The Beginning of the End for Suburban America | Geography Education |
The Beginning of the End for Suburban America...


A provocative title, but are our cities and urban settlement patterns shifting?  Is sprawl going to be curtailed by cultural, environmental and economic forces?

The Kingdom Keepers's curator insight, February 10, 2014 10:10 AM

When suburban areas starting increasing, it had several advantages- Bigger homes, better education, a yard to call your own. These advantages are beginning to be shadowed by several factors that are actually pushing people out of these suburban areas and changing the urban pattern in our cities. Will people start to swarm in the central business district, or will rural areas reign? -Brooke

Kaitlin Young's curator insight, December 15, 2014 1:34 PM

This article shows how trends in energy consumption and the economy can affect geographies of development. After WWII, the United States hit an unprecedented economic boom. Large amounts of cheap oil combined with economic growth spurred the development of infrastructure and cities dependent on automobiles. Since people no longer had to live in the cities to work in them, they began developed outside of the city. Today, oil is becoming more and more expensive, which could mean the end of the age of the automobile. Since cities remain to be hubs of employment and business, people can no longer afford to drive long distances for their daily commutes. People are beginning to move into cities or along public transportation lines in order to more feasibly get to work.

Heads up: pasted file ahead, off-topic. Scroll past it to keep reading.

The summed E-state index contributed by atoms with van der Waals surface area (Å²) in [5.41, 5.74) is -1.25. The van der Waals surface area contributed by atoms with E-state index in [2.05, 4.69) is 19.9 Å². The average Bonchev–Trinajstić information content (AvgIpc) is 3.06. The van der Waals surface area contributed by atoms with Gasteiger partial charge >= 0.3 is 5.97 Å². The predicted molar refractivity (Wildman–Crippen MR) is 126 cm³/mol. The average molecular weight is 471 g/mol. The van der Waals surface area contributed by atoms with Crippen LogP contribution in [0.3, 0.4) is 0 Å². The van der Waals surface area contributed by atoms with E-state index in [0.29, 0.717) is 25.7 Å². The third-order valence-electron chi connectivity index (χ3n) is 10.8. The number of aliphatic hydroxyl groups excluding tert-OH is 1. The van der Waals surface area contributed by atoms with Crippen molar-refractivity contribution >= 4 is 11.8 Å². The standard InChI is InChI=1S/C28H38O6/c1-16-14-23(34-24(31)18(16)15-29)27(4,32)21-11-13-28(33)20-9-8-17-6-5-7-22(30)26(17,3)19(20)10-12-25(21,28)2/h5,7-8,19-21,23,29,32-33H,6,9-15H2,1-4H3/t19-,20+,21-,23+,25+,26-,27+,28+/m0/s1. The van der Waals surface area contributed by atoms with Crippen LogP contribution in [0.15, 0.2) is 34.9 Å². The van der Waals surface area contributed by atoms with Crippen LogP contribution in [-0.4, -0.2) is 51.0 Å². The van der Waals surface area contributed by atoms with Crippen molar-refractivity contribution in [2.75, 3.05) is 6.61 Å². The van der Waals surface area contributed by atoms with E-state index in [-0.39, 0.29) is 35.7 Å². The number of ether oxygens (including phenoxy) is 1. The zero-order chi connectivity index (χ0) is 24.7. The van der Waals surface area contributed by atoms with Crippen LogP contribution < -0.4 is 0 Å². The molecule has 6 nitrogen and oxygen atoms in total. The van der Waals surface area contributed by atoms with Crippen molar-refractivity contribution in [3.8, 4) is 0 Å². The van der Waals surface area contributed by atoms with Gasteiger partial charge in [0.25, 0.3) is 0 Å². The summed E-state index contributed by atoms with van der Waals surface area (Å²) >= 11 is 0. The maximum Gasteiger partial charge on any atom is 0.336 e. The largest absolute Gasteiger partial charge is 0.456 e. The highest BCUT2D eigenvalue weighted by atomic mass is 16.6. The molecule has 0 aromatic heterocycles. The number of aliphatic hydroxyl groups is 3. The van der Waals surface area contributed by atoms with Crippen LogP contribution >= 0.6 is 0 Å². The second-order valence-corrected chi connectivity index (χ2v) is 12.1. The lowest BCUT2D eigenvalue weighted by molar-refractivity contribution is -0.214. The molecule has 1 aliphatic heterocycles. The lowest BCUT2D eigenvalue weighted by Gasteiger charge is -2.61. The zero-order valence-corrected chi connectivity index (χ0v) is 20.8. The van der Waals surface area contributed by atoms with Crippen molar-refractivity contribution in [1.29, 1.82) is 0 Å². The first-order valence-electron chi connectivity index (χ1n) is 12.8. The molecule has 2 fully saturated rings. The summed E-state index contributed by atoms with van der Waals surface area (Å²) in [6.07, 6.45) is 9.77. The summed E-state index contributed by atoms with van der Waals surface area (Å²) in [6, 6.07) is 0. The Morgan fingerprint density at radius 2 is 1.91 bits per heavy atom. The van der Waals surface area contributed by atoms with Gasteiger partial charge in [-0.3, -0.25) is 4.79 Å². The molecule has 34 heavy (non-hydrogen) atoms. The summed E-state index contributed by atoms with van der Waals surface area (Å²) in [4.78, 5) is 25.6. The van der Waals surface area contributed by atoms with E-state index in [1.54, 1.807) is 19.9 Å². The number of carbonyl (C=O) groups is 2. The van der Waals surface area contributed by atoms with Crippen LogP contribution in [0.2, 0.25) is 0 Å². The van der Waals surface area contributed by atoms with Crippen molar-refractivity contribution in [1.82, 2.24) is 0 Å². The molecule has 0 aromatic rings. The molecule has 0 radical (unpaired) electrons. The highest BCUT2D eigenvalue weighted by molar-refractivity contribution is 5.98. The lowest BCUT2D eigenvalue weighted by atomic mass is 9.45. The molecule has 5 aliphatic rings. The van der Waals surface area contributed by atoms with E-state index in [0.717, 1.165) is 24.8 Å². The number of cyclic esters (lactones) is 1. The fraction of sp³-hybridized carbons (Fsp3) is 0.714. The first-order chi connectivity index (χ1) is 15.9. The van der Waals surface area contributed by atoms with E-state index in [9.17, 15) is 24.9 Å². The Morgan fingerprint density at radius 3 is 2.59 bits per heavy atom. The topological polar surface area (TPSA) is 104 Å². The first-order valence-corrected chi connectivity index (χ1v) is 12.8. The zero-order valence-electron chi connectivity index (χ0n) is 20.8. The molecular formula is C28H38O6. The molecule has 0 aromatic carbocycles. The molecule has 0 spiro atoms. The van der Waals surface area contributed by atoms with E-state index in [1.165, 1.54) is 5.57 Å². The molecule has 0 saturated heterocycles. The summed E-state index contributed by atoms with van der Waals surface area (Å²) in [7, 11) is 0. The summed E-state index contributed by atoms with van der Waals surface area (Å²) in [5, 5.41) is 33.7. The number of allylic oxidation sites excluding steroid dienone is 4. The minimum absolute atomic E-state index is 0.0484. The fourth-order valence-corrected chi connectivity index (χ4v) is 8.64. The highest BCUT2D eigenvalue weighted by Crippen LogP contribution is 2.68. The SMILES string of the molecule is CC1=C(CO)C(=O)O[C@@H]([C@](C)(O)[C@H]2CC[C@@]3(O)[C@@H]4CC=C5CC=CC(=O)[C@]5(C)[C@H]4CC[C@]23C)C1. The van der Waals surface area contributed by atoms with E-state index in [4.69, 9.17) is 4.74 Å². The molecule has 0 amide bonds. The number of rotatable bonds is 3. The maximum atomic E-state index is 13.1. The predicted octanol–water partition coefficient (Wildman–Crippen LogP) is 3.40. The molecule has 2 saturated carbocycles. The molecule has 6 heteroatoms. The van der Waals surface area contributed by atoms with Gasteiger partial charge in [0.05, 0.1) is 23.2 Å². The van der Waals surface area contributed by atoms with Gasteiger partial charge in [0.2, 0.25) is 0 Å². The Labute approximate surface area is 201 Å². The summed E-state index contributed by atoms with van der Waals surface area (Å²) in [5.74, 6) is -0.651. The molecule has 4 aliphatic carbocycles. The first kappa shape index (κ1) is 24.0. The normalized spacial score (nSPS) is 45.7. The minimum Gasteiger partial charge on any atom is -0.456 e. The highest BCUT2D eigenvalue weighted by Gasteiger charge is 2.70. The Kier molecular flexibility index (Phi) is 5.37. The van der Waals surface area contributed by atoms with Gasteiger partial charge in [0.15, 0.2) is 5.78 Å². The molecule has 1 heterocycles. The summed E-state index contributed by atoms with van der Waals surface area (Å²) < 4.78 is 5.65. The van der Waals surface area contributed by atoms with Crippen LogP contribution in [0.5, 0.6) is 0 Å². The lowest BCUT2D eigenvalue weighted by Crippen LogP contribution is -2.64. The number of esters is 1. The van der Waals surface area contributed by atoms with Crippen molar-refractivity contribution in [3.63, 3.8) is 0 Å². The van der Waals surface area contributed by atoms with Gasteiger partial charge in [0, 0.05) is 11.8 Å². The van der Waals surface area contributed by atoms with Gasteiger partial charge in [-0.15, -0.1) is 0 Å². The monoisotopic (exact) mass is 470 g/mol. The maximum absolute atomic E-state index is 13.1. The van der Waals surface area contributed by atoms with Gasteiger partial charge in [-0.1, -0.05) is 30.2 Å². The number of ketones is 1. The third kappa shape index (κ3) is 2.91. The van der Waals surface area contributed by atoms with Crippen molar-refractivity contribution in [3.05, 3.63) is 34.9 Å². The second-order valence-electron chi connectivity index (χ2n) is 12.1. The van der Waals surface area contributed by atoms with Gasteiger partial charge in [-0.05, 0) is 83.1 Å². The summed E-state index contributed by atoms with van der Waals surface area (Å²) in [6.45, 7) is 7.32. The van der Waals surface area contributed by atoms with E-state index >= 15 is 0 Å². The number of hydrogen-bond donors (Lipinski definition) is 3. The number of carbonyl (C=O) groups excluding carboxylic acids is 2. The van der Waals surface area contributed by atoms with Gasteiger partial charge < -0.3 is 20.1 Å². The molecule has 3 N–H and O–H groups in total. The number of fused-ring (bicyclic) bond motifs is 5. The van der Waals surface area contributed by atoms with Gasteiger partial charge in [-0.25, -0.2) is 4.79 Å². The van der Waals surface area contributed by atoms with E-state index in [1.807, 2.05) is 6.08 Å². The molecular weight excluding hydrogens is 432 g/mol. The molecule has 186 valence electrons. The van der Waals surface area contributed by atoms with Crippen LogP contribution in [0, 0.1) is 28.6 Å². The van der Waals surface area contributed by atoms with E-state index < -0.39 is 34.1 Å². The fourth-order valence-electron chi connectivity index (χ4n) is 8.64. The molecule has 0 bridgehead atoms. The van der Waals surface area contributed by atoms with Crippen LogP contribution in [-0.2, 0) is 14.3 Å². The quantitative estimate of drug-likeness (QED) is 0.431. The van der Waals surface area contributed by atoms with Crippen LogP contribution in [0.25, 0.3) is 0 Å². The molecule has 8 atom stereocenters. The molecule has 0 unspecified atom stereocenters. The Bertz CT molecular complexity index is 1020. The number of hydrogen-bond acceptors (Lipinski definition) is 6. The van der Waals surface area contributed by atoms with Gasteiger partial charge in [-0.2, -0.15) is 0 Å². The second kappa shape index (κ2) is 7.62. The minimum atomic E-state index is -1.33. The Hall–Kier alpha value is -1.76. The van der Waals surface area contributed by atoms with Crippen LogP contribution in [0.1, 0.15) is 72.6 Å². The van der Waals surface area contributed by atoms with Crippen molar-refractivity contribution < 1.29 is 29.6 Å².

Rachel Phillips's curator insight, January 29, 2015 2:39 PM

Over the past 10-15 years, the suburbs grew dramatically, and have become less popular.  In the early 2000s it thrived because the economy was doing well, and technological advances were in hyper speed.  I was a bit shocked that it's slowed and that it's being reported that suburbs are coming to an end, but then it it started to make sense.  The unemployment rate was extremely high, as were gas prices.  It only makes sense that less people would be building or buying larger home with bigger cars and more appliances.  But, it was possibly better for our environment.  Less miles being driven means less pollution by cars, less electricity being used never hurts.  But now, gas prices have dropped again, and the unemployment rate has dropped as well. But, today we have so many alternatives to gasoline run cars and common electricity, that even if suburbs made a huge comeback, they wouldn't be the same as they were before.